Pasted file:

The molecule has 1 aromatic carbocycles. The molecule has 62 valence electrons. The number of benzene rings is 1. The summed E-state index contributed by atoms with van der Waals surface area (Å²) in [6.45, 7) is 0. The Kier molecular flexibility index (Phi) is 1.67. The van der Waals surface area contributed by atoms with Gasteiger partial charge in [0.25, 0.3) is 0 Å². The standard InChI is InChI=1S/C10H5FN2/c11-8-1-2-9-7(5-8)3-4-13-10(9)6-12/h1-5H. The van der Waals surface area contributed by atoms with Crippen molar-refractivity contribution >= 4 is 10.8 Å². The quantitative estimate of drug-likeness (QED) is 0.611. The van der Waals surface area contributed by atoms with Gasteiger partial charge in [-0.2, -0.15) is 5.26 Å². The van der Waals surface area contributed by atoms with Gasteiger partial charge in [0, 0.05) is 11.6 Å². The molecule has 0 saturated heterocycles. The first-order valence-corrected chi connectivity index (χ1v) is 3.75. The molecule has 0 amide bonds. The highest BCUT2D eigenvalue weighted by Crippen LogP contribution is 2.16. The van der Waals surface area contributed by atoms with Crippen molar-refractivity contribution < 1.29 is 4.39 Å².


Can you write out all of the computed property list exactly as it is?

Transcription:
The molecule has 1 aromatic carbocycles. The molecule has 62 valence electrons. The number of benzene rings is 1. The summed E-state index contributed by atoms with van der Waals surface area (Å²) in [6.45, 7) is 0. The Kier molecular flexibility index (Phi) is 1.67. The van der Waals surface area contributed by atoms with Gasteiger partial charge in [0.25, 0.3) is 0 Å². The standard InChI is InChI=1S/C10H5FN2/c11-8-1-2-9-7(5-8)3-4-13-10(9)6-12/h1-5H. The van der Waals surface area contributed by atoms with Crippen molar-refractivity contribution >= 4 is 10.8 Å². The quantitative estimate of drug-likeness (QED) is 0.611. The van der Waals surface area contributed by atoms with Gasteiger partial charge in [-0.2, -0.15) is 5.26 Å². The van der Waals surface area contributed by atoms with Gasteiger partial charge in [0, 0.05) is 11.6 Å². The molecule has 0 saturated heterocycles. The first-order valence-corrected chi connectivity index (χ1v) is 3.75. The molecule has 0 amide bonds. The highest BCUT2D eigenvalue weighted by Crippen LogP contribution is 2.16. The van der Waals surface area contributed by atoms with Crippen molar-refractivity contribution < 1.29 is 4.39 Å².